Whether you are having it as a comfort food or a snack, here is a 20 minute quick and easy delicious tteokbokki recipe made with Korean chewy rice cakes cooked in a sweet and spicy gochujang sauce that can be enjoyed all year round.
Table of Contents
- What is Tteokbokki?
- Ingredients for Tteokbokki
- Joyce's Tips For the Best Tteokbokki
- Tteokbokki Sauce
- How to Make Tteokbokki
- How to Store and Re-Heat Korean Rice Cakes
- How to Make Tteokbokki Sauce Thicker
- Spicy Korean Rice Cakes Variations
- More Korean Recipes You May Like
- Recipe Card
- More Recipes You May Like
What is Tteokbokki?
There are many different variations tteokbokki, some are made with vegetables like cabbage and carrots, and others like to enjoy it with boiled eggs, ramen (rabokki), creamy tteokbokki made with cream (rose tteokbokki) or cheese (cheese tteokbokki).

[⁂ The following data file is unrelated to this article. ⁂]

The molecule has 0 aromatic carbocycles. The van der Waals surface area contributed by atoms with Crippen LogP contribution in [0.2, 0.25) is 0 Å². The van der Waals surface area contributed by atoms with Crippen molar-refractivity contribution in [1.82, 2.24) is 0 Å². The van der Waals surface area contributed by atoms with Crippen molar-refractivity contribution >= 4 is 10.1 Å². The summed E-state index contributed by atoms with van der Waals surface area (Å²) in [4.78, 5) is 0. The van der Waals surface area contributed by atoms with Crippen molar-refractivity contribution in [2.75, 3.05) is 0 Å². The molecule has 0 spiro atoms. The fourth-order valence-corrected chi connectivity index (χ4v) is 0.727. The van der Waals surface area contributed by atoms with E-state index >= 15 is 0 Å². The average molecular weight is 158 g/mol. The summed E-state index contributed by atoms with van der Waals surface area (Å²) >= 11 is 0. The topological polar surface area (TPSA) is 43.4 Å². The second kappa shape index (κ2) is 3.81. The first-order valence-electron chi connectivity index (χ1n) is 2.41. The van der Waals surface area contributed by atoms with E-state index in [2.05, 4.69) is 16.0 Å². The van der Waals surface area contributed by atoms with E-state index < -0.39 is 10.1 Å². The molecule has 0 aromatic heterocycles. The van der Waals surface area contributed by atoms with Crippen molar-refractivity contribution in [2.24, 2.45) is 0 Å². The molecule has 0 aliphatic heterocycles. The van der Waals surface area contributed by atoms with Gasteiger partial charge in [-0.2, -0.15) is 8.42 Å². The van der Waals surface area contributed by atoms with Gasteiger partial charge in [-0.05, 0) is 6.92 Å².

This easy Korean spicy rice cake dish is cooked in a spicy, sweet, and savory sauce made with gochujang and anchovy broth but the highlight of tteokbokki is the satisfying, chewiness of the rice cakes. The rice cakes are made with rice flour which is steamed and kneaded and pounded to give it its trademark chewy texture.
If you're looking for a less saucy rice cake recipe, I also have a delicious chewy Stir-Fried Kimchi Rice Cake recipe made with thinly sliced rice cakes, kimchi, and pork shoulder.